How to Git force push

Greg Foster
Greg Foster
Graphite software engineer

The git force push command allows users to overwrite the commit history on a remote repository.

This command should be used with caution, as it can permanently erase commits, potentially leading to loss of work for you or your collaborators.

This guide provides an in-depth look at how to use git push --force, including detailed examples.

The git force push command is typically used in scenarios where you need to update the commit history on a remote repository to match your local repository, even if it means discarding changes that are on the remote but not in your local repository.

For example, force pushing is useful if you wish to squash multiple commits that were already pushed into one larger commit, or amend existing commits with new changes like fixing a typo.

The command syntax is:

Terminal
git push --force <remote-name> <branch-name>

Or, for short:

Terminal
git push -f <remote-name> <branch-name>

Where <remote-name> is usually origin (the default name Git gives to the remote you cloned from), and <branch-name> is the name of the branch you want to force push.

Suppose you've rewritten the commit history of your local feature-branch using git rebase and want to update the remote branch. You can do this by running:

Terminal
git push -f origin feature-branch

You should then see something like:

Terminal
Counting objects: 3, done.
Delta compression using up to 4 threads.
Compressing objects: 100% (3/3), done.
Writing objects: 100% (3/3), 300 bytes | 300.00 KiB/s, done.
Total 3 (delta 2), reused 0 (delta 0)
To https://github.com/yourusername/yourproject.git
+ 4a2b3cd...7c8d9ef feature-branch -> feature-branch (forced update)

This output indicates that the push has succeeded, forcibly updating the remote feature-branch with your local changes.

If you want to ensure you don't overwrite others' work use the --force-with-lease flag:

Terminal
git push --force-with-lease origin feature-branch

If someone else has updated the branch since you last pulled, the push will be rejected, and you'll see:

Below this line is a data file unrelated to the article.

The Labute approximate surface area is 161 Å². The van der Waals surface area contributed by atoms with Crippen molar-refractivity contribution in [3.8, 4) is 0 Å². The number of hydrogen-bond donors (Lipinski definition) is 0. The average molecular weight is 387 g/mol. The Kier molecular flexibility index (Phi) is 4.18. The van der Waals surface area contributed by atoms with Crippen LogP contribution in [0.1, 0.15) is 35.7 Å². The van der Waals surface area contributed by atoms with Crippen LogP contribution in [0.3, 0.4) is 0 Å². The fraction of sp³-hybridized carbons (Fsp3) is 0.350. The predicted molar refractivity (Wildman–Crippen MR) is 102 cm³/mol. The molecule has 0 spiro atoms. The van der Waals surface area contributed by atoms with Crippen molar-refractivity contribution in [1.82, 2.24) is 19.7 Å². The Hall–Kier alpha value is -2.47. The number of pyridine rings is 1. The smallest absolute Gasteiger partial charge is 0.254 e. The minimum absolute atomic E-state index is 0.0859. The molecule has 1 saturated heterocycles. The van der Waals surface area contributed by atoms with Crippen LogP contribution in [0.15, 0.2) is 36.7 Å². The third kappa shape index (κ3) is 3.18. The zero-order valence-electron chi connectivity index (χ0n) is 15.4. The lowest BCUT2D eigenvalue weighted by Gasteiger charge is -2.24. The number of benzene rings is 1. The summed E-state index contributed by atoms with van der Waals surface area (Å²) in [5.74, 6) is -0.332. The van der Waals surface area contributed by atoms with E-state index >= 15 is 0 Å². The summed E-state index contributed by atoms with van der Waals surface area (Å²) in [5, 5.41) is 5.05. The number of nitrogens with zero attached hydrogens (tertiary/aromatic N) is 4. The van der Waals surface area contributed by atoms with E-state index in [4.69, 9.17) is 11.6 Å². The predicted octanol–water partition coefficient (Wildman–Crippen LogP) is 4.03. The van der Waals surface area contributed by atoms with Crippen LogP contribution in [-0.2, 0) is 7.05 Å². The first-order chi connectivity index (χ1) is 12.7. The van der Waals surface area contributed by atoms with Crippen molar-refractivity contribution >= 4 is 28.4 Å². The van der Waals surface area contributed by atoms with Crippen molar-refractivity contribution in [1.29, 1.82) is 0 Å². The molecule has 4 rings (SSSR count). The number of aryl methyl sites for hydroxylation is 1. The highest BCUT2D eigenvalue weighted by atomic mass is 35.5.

Terminal
! [rejected] feature-branch -> feature-branch (stale info)
error: failed to push some refs to 'https://github.com/yourusername/yourproject.git'
hint: Updates were rejected because the remote contains work that you do not have locally. This is usually caused by another repository pushing to the same ref. You may want to first integrate the remote changes
(e.g., 'git pull ...') before pushing again.

Following the instructions, run git pull to integrate the most recent remote changes then try your force push again.

To force push changes from one branch to another (e.g., from feature-branch to main), you'd check out to the branch you want to push into and then force push the other branch's commits:

Terminal
git checkout main
git push -f origin feature-branch:main

This command overwrites the main branch's history with that of feature-branch.

  • Force Push not working: If the force push doesn't seem to work, ensure you have the necessary permissions to the remote repository and that the remote branch hasn't been protected against force pushes. It is very common for repositories to forbid force pushing to the main branch.

When using the git force push command you should always proceed with extreme caution due to its potential to rewrite history. Always communicate with your team when performing force pushes on shared branches to prevent data loss. Where possible, prefer --force-with-lease to ensure you're not overwriting others' work.

For further reading on force pushing in Git see the official documentation.

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